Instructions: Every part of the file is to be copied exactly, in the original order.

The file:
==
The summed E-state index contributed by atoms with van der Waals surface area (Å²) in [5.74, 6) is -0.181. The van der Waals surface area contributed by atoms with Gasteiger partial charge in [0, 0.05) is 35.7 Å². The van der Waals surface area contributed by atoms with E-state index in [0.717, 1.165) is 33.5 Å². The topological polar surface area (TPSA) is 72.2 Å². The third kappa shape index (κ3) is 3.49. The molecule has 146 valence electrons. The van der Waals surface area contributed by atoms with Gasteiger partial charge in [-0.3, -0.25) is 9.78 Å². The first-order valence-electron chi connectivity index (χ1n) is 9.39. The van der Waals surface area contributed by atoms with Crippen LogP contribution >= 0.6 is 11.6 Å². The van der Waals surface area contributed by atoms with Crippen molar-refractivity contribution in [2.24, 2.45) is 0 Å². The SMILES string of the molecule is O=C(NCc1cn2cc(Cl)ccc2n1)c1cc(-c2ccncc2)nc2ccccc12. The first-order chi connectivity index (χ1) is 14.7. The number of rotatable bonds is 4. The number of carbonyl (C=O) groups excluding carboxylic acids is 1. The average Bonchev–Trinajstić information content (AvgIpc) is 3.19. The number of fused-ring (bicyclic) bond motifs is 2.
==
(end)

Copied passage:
The summed E-state index contributed by atoms with van der Waals surface area (Å²) in [5.74, 6) is -0.181. The van der Waals surface area contributed by atoms with Gasteiger partial charge in [0, 0.05) is 35.7 Å². The van der Waals surface area contributed by atoms with E-state index in [0.717, 1.165) is 33.5 Å². The topological polar surface area (TPSA) is 72.2 Å². The third kappa shape index (κ3) is 3.49. The molecule has 146 valence electrons. The van der Waals surface area contributed by atoms with Gasteiger partial charge in [-0.3, -0.25) is 9.78 Å². The first-order valence-electron chi connectivity index (χ1n) is 9.39. The van der Waals surface area contributed by atoms with Crippen LogP contribution >= 0.6 is 11.6 Å². The van der Waals surface area contributed by atoms with Crippen molar-refractivity contribution in [2.24, 2.45) is 0 Å². The SMILES string of the molecule is O=C(NCc1cn2cc(Cl)ccc2n1)c1cc(-c2ccncc2)nc2ccccc12. The first-order chi connectivity index (χ1) is 14.7. The number of rotatable bonds is 4. The number of carbonyl (C=O) groups excluding carboxylic acids is 1. The average Bonchev–Trinajstić information content (AvgIpc) is 3.19. The number of fused-ring (bicyclic) bond motifs is 2.